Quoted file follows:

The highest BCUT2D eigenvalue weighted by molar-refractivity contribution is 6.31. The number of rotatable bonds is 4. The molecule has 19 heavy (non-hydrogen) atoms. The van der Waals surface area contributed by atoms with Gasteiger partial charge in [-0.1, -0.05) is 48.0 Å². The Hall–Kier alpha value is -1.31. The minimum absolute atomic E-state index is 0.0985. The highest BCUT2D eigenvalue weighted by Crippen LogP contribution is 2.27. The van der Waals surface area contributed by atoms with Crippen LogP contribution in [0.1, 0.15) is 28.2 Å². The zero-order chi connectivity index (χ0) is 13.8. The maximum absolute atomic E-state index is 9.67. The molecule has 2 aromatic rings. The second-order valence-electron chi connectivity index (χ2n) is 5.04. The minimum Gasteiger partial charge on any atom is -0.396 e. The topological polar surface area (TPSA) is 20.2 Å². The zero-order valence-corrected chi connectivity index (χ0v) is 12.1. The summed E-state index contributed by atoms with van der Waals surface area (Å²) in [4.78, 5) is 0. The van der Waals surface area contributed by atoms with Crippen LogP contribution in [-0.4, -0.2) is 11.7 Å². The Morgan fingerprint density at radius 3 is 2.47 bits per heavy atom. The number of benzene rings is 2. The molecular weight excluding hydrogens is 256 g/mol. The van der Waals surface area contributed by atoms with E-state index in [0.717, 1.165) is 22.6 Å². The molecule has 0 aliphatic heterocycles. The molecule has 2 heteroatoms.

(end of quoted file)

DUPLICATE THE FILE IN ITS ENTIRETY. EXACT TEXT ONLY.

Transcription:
The highest BCUT2D eigenvalue weighted by molar-refractivity contribution is 6.31. The number of rotatable bonds is 4. The molecule has 19 heavy (non-hydrogen) atoms. The van der Waals surface area contributed by atoms with Gasteiger partial charge in [-0.1, -0.05) is 48.0 Å². The Hall–Kier alpha value is -1.31. The minimum absolute atomic E-state index is 0.0985. The highest BCUT2D eigenvalue weighted by Crippen LogP contribution is 2.27. The van der Waals surface area contributed by atoms with Crippen LogP contribution in [0.1, 0.15) is 28.2 Å². The zero-order chi connectivity index (χ0) is 13.8. The maximum absolute atomic E-state index is 9.67. The molecule has 2 aromatic rings. The second-order valence-electron chi connectivity index (χ2n) is 5.04. The minimum Gasteiger partial charge on any atom is -0.396 e. The topological polar surface area (TPSA) is 20.2 Å². The zero-order valence-corrected chi connectivity index (χ0v) is 12.1. The summed E-state index contributed by atoms with van der Waals surface area (Å²) in [4.78, 5) is 0. The van der Waals surface area contributed by atoms with Crippen LogP contribution in [-0.4, -0.2) is 11.7 Å². The Morgan fingerprint density at radius 3 is 2.47 bits per heavy atom. The number of benzene rings is 2. The molecular weight excluding hydrogens is 256 g/mol. The van der Waals surface area contributed by atoms with E-state index in [0.717, 1.165) is 22.6 Å². The molecule has 0 aliphatic heterocycles. The molecule has 2 heteroatoms.